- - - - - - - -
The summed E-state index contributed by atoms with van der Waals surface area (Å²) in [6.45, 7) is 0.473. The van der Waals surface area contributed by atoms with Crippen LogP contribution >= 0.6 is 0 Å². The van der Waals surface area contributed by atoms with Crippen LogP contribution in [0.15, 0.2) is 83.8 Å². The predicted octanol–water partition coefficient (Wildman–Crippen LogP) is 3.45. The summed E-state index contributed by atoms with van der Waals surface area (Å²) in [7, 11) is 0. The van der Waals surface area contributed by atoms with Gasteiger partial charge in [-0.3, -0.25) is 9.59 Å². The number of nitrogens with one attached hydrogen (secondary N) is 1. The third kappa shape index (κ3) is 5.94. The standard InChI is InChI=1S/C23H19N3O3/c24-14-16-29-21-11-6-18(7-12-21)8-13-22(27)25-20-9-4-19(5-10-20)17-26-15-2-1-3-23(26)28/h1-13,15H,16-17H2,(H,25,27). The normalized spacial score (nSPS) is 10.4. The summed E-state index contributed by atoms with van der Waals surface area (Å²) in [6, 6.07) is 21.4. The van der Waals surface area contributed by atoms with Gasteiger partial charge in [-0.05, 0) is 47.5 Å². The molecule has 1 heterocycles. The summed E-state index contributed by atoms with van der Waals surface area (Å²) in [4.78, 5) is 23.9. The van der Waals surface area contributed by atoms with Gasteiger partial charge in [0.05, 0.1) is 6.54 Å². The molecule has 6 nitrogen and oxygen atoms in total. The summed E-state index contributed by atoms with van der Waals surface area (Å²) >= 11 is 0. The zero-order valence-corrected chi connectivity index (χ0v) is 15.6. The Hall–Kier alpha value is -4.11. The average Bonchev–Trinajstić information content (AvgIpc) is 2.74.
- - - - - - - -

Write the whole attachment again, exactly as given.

The summed E-state index contributed by atoms with van der Waals surface area (Å²) in [6.45, 7) is 0.473. The van der Waals surface area contributed by atoms with Crippen LogP contribution >= 0.6 is 0 Å². The van der Waals surface area contributed by atoms with Crippen LogP contribution in [0.15, 0.2) is 83.8 Å². The predicted octanol–water partition coefficient (Wildman–Crippen LogP) is 3.45. The summed E-state index contributed by atoms with van der Waals surface area (Å²) in [7, 11) is 0. The van der Waals surface area contributed by atoms with Gasteiger partial charge in [-0.3, -0.25) is 9.59 Å². The number of nitrogens with one attached hydrogen (secondary N) is 1. The third kappa shape index (κ3) is 5.94. The standard InChI is InChI=1S/C23H19N3O3/c24-14-16-29-21-11-6-18(7-12-21)8-13-22(27)25-20-9-4-19(5-10-20)17-26-15-2-1-3-23(26)28/h1-13,15H,16-17H2,(H,25,27). The normalized spacial score (nSPS) is 10.4. The summed E-state index contributed by atoms with van der Waals surface area (Å²) in [6, 6.07) is 21.4. The van der Waals surface area contributed by atoms with Gasteiger partial charge in [-0.05, 0) is 47.5 Å². The molecule has 1 heterocycles. The summed E-state index contributed by atoms with van der Waals surface area (Å²) in [4.78, 5) is 23.9. The van der Waals surface area contributed by atoms with Gasteiger partial charge in [0.05, 0.1) is 6.54 Å². The molecule has 6 nitrogen and oxygen atoms in total. The summed E-state index contributed by atoms with van der Waals surface area (Å²) >= 11 is 0. The zero-order valence-corrected chi connectivity index (χ0v) is 15.6. The Hall–Kier alpha value is -4.11. The average Bonchev–Trinajstić information content (AvgIpc) is 2.74.